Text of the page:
The Royal Institution of Chartered Surveyors worries that the Land and Buildings Transaction Tax is “encouraging property owners to eschew moving in favour of improving their current properties.”
SCOTLAND’S new Land and Buildings Transaction Tax (LBTT), introduced following the devolution of stamp duty to the Scottish government, has been criticised by the Royal Institution of Charted Surveyors (RICS) for having a negative effect on the sale of high end homes.
Citing official figures from the Scottish Property Federation (SPF), which indicated that LBTT generated revenues of approximately £481 million in 2016/17, RICS Scotland policy manager Hew Edgar told the Herald newspaper: “This latest survey merely reinforces what we have been saying for some time – that the current LBTT bandings are creating a bottleneck in certain areas of the market, and encouraging property owners to eschew moving in favour of improving their current properties.
The estimation was almost £57 million below the Scottish government’s initial forecast.
“The Scottish Government must address this problem by reviewing the LBTT framework and putting in place a structure that would inject some much-needed fluidity into the market.”
According to figures released by the Council of Mortgage Lenders (CML) in May, the number of home movers in Scotland has dropped by eight per cent, compared to 2016.
“The Scottish Government must address this problem by reviewing the LBTT framework and putting in place a structure that would inject some much-needed fluidity into the market.” Hew Edgar, RICS Scotland policy manager
The highest end of the housing market, featuring homes listed in excess of £1 million, reported the greatest change, with 68 per cent of sales prices ending up below the asking price.
RICS chief economist Simon Rubinsohn also told the Herald that the downward trend in house prices was likely to continue “for some time to come.”
"Lack of new build in the wake of the financial crisis is a fundamental factor weighing on the market,”
Rubinsohn continued, he said: “And there are some very real consequences for the UK economy from all of this, including the impact on the ability of people to be mobile when looking for work.”
However, a different view was taken by the activist and academic Mike Danson, Professor of Enterprise Policy at Heriot-Watt University.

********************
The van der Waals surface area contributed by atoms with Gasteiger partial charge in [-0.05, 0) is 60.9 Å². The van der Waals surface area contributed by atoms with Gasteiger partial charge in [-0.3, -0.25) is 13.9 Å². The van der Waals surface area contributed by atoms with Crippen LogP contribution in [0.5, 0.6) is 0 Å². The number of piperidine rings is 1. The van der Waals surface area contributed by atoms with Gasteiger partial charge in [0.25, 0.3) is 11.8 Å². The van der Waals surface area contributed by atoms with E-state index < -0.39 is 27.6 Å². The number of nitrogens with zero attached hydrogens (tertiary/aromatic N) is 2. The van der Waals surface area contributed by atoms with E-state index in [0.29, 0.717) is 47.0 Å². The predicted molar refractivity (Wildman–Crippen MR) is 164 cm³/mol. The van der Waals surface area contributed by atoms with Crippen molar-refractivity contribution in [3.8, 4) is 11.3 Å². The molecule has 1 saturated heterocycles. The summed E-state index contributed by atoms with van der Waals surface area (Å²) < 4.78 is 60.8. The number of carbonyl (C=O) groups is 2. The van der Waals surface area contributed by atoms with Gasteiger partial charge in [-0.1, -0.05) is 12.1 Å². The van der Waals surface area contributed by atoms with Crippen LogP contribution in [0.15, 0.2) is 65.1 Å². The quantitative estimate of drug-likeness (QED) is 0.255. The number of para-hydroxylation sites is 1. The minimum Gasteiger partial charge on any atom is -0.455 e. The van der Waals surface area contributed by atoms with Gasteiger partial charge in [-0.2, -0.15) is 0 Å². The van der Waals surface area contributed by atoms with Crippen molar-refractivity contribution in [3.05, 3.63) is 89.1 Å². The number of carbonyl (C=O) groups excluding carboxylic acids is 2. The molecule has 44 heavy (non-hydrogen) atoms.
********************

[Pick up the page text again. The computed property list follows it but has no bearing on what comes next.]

Danson told CommonSpace: “We’ve had a report today that across the UK, house prices are falling in the South-East, or there’s a lower number of transactions in the South-East, going out from greater London, and really in the more prosperous parts of the UK, which affects Brexit and certain other factors in the economy as a whole.
“Being able to separate out the impact of LBTT on the Scottish market is very difficult. If you look at what RICS is saying across the UK, then what they’re focusing on elsewhere is quite different than what they’ve just highlighted.”
“It’s interesting that we get this the day after headlines about homelessness potentially increasing, particularly in the south of England. These things are not unrelated. Having a better planned, managed housing market is good for the vast majority, apart from a few professions.” Professor Mike Danson
Asked if slowing down a rampant property speculation market might be a good thing for the majority of Scots who are unlikely to be in the market for a higher end home, Danson answered: “Indeed, yes.
“Often in quite subtle ways, because what tends to happen is that house price inflation starts at that upper end and then seeps down, from those higher price houses down through the market.
“Taking the heat out from the upper end, then it can mean we get a more stable pricing structure in the housing market overall.
“It’s interesting that we get this the day after headlines about homelessness potentially increasing, particularly in the south of England.
“These things are not unrelated. Having a better planned, managed housing market is good for the vast majority, apart from a few professions.”
Speaking of how successful the LBTT itself has been, given the criticisms made of it, Danson said: “So far, in some ways it’s too early to tell.
“We don’t know what all the factors are affecting house prices in Scotland. We shouldn’t be overly listening to knee-jerk reactions from bodies that benefit from house price inflation.
“Britain’s quite unusual. In a lot of countries, people don’t aspire to own their own homes, if you look at the Netherlands, Germany, and the like.
“One of the problems we’ve got in the UK is a lot of investment goes into housing. So rather than being seen as a home, they’re seen as an investment.
“And we’re now in a period when it’s impacting negatively on younger generations.”
Picture Courtesy of the American Advisors Group
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